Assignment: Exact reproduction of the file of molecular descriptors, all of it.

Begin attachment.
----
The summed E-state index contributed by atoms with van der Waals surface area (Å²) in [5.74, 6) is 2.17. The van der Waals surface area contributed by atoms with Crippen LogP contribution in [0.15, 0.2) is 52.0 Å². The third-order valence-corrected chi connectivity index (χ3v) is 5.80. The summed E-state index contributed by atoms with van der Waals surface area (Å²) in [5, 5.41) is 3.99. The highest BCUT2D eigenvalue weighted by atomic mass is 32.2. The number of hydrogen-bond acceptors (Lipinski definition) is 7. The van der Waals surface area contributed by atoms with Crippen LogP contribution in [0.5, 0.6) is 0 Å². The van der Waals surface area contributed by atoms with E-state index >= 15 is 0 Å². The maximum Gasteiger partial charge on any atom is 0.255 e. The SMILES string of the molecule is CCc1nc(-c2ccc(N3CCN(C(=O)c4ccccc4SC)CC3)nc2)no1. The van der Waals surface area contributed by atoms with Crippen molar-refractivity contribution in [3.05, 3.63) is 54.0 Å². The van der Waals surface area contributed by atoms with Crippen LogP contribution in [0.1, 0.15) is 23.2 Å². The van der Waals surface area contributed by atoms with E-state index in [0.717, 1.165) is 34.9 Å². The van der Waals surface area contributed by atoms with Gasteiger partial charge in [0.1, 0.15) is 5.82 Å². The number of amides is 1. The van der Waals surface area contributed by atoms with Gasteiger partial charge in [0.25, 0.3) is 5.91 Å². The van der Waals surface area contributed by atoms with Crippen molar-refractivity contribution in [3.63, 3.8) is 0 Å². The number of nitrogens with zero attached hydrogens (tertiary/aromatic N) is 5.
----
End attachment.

The summed E-state index contributed by atoms with van der Waals surface area (Å²) in [5.74, 6) is 2.17. The van der Waals surface area contributed by atoms with Crippen LogP contribution in [0.15, 0.2) is 52.0 Å². The third-order valence-corrected chi connectivity index (χ3v) is 5.80. The summed E-state index contributed by atoms with van der Waals surface area (Å²) in [5, 5.41) is 3.99. The highest BCUT2D eigenvalue weighted by atomic mass is 32.2. The number of hydrogen-bond acceptors (Lipinski definition) is 7. The van der Waals surface area contributed by atoms with Crippen LogP contribution in [0.5, 0.6) is 0 Å². The van der Waals surface area contributed by atoms with E-state index >= 15 is 0 Å². The maximum Gasteiger partial charge on any atom is 0.255 e. The SMILES string of the molecule is CCc1nc(-c2ccc(N3CCN(C(=O)c4ccccc4SC)CC3)nc2)no1. The van der Waals surface area contributed by atoms with Crippen molar-refractivity contribution in [3.05, 3.63) is 54.0 Å². The van der Waals surface area contributed by atoms with Crippen LogP contribution in [0.1, 0.15) is 23.2 Å². The van der Waals surface area contributed by atoms with E-state index in [0.717, 1.165) is 34.9 Å². The van der Waals surface area contributed by atoms with Gasteiger partial charge in [0.1, 0.15) is 5.82 Å². The number of amides is 1. The van der Waals surface area contributed by atoms with Gasteiger partial charge in [0.25, 0.3) is 5.91 Å². The van der Waals surface area contributed by atoms with Crippen molar-refractivity contribution in [3.63, 3.8) is 0 Å². The number of nitrogens with zero attached hydrogens (tertiary/aromatic N) is 5.